Potted plants can be taken outdoors as soon as the risk of frost has passed, so that they can become accustomed to their new surroundings in a timely manner – except for tropical species and other plants that have overwintered in a heated room. Let the plants get used to the intense light for a week in a shady location. If there is a late frost, you can cover your plants with fleece or bring them back inside for a while.
Fresh soil for the new season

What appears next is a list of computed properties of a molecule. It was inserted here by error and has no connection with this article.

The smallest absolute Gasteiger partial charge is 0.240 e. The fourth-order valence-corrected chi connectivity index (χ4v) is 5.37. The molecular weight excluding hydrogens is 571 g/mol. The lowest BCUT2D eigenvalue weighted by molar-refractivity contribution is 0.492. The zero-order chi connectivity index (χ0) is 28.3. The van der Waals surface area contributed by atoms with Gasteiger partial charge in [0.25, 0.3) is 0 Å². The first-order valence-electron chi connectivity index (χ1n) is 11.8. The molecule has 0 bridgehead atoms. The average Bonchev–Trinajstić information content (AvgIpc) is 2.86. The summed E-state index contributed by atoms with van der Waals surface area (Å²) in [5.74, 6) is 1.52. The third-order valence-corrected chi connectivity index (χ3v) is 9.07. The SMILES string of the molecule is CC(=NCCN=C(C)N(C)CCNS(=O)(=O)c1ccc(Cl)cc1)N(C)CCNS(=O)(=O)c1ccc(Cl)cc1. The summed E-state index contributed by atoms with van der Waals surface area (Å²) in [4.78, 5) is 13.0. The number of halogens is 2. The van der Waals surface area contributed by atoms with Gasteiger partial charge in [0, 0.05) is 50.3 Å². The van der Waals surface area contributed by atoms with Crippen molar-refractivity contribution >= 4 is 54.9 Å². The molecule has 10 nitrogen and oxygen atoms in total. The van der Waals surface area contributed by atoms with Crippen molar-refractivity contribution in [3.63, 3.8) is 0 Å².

When all the soil has been colonized by roots, it’s time to repot the plant. Young plants especially grow very quickly and after 2 years require a pot that is 1-2 inches larger in diameter. Loosen the root ball gently and remove any old soil.
Older plants need larger gaps to grow into. When the container has already been filled by the roots, you can cut 3 wedges out of the root ball and fill the empty space you’ve just created with fresh soil. Quality soil is important, since it retains water well.
Only clivias and Agapanthus (such as Lily of the Nile) enjoy a cozily-filled pot. Only repot it when the plant is bursting out of the pot; divide it only rarely. Then set it in a shady location, water it frequently, and avoid fertilizing it for four weeks.